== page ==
Bottom line: Bucs must find offense
A few miles away, President Clinton was being impeached. Bob Livingston imploded as House speaker. America was weak-kneed. Wondering. Halfway around the globe, U.S. missiles clobbered Iraq. On a Saturday when pro football became a trivial plaything, Tampa Bay found a way to bomb against the Washington Redskins, all but resigning from the NFL playoffs. Shame. Tampa Bay, on merit, will be missing from the NFL post-season. Bucs just aren't good enough. Let's count the ways. Jacquez Green was a villain this time, fumbling a kickoff return to grant Washington the short-trip chance it needed for a 20-16 upset.

Michael Husted muffed an easy field goal (how many is that?), a kick that could've been a lovely Tampa Bay lift just before halftime. But, below all, the dream killer for the Bucs is an offense that remains three strikes shy of excellence. Defensively, the Bucs were harassing Redskins quarterback Trent Green. Keeping a stranglehold. Mixing some exotic blitzes that got two sacks for safety John Lynch. Covering well in the secondary, most notably by escalating second-year pro Ronde Barber.

If the Bucs could've scored a second-half touchdown. Just one. They could have wiped out the mediocre 'Skins. "We didn't drive a nail in them," coach Tony Dungy said. Didn't drive at all. Tampa Bay's offense, in a 7-8 season that grates on Bucs souls, has been pretty good at times, but too frequently that was the drawback for a team that had sadly underachieved. As in Saturday's second half.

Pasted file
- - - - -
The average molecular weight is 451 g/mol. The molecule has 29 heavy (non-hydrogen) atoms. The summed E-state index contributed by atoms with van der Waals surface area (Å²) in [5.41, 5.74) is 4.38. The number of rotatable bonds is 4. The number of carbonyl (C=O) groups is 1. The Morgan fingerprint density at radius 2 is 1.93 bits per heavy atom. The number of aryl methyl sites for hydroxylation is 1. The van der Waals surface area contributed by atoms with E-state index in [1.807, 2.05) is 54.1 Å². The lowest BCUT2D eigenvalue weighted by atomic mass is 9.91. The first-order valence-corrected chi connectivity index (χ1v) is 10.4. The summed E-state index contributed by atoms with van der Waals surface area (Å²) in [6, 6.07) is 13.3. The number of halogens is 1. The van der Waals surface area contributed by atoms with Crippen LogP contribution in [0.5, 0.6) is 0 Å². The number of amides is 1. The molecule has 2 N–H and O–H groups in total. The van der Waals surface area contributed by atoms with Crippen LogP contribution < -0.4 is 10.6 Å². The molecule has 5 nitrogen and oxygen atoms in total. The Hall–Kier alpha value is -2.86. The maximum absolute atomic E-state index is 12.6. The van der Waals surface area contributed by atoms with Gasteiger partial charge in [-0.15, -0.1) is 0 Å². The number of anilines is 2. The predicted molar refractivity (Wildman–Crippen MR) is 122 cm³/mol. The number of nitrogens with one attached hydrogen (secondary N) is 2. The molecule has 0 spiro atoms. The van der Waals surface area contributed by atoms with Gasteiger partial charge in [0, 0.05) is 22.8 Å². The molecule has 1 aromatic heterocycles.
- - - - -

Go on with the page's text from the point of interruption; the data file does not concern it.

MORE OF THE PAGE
Tampa Bay's first six possessions after recess would reap net yardage of 0-32-5-5-0-1. That one lonely 32-yard journey, when the Bucs were starving for a knockdown TD, earned only a field goal and a 16-7 lead. During those doomed half-dozen possessions, quarterback Trent Dilfer had 0-for-6 passing, including a killer interception that clanged off wide receiver Bert Emanuel. Playoffs? Whom are we kidding?

Brad Culpepper, the blond sage who plays nose tackle, was asked what needs to be changed to make the 1999 Bucs a stronger, more legitimate, more feared NFL contender. Brad is a good talker. Effusive. Bright. But, this time, he seemed stumped. Or, more likely, guarded. "Do you mean," Culpepper finally said, "other than the obvious." Obvious, as in offense.

If, between now and September, the Bucs do not uncover and/or create a formula for radically enhancing their offense, there will be definitive reason for mass Tampa Bay disappointment in both Dungy and general manager Rich McKay. Got to fix it, guys.

It's not as simple as saying Dilfer remains less than sufficient, although the QB position cries for far more sharpness and consistency. It is more complex than recognizing and working to cure a shortfall in tackle-to-tackle talent. It's harder than just blaming offensive coordinator Mike Shula, although his play-calling can have a conservatism that's somewhere to the right of the Republican majority.

This season is torched. Down in flames. Get the Bucs to Cincinnati and get it over. In groping for even a quivering playoff chance, they now must hope Arizona gets team food poisoning and the other all-but- dead NFC operatives, New Orleans and the New York Giants, do the right thing and resign. Whom are we kidding?

Work toward next season. Through the college draft or free agency, find at least two large and able bodies for the OL. Bring in a quality placekicker for heated competition with Husted. Go for another wide receiver. On defense, maybe a corner plus a free safety.

I'm no good at coaching. GM is not my arena. Dungy and McKay are marvelous professionals. But it doesn't take the eyes or mind of a Tony or a Rich to see that Tampa Bay has a bunch of solid players who, with definitive off-season help, can seriously contend next season. But they must recognize it. Do lots of stuff that makes it better. If the offense is allowed to stay in a semi-swoon, we could be carving another Bucs gravestone same time next year.

Hubert Mizell, The St.Petersburg Times 1998